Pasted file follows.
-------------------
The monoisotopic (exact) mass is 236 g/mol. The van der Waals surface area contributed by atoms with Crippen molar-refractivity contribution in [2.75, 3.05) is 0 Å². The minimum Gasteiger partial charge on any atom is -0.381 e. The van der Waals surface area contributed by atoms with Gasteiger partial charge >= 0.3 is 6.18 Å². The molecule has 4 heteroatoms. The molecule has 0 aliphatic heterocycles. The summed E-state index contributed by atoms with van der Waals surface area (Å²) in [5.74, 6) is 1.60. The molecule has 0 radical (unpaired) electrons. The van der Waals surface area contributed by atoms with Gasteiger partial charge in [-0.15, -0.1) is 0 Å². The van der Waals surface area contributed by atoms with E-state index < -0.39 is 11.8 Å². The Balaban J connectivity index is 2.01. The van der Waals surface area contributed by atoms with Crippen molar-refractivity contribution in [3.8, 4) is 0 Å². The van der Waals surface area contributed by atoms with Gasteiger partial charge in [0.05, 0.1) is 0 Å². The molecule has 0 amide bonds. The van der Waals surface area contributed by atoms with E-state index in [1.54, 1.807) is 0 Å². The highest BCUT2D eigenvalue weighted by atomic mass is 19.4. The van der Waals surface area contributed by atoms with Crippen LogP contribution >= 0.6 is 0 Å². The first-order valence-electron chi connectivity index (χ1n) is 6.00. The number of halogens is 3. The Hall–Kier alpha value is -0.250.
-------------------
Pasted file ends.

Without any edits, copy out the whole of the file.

The monoisotopic (exact) mass is 236 g/mol. The van der Waals surface area contributed by atoms with Crippen molar-refractivity contribution in [2.75, 3.05) is 0 Å². The minimum Gasteiger partial charge on any atom is -0.381 e. The van der Waals surface area contributed by atoms with Gasteiger partial charge >= 0.3 is 6.18 Å². The molecule has 4 heteroatoms. The molecule has 0 aliphatic heterocycles. The summed E-state index contributed by atoms with van der Waals surface area (Å²) in [5.74, 6) is 1.60. The molecule has 0 radical (unpaired) electrons. The van der Waals surface area contributed by atoms with Gasteiger partial charge in [-0.15, -0.1) is 0 Å². The van der Waals surface area contributed by atoms with E-state index < -0.39 is 11.8 Å². The Balaban J connectivity index is 2.01. The van der Waals surface area contributed by atoms with Crippen molar-refractivity contribution in [3.8, 4) is 0 Å². The van der Waals surface area contributed by atoms with Gasteiger partial charge in [0.05, 0.1) is 0 Å². The molecule has 0 amide bonds. The van der Waals surface area contributed by atoms with E-state index in [1.54, 1.807) is 0 Å². The highest BCUT2D eigenvalue weighted by atomic mass is 19.4. The van der Waals surface area contributed by atoms with Crippen LogP contribution >= 0.6 is 0 Å². The first-order valence-electron chi connectivity index (χ1n) is 6.00. The number of halogens is 3. The Hall–Kier alpha value is -0.250.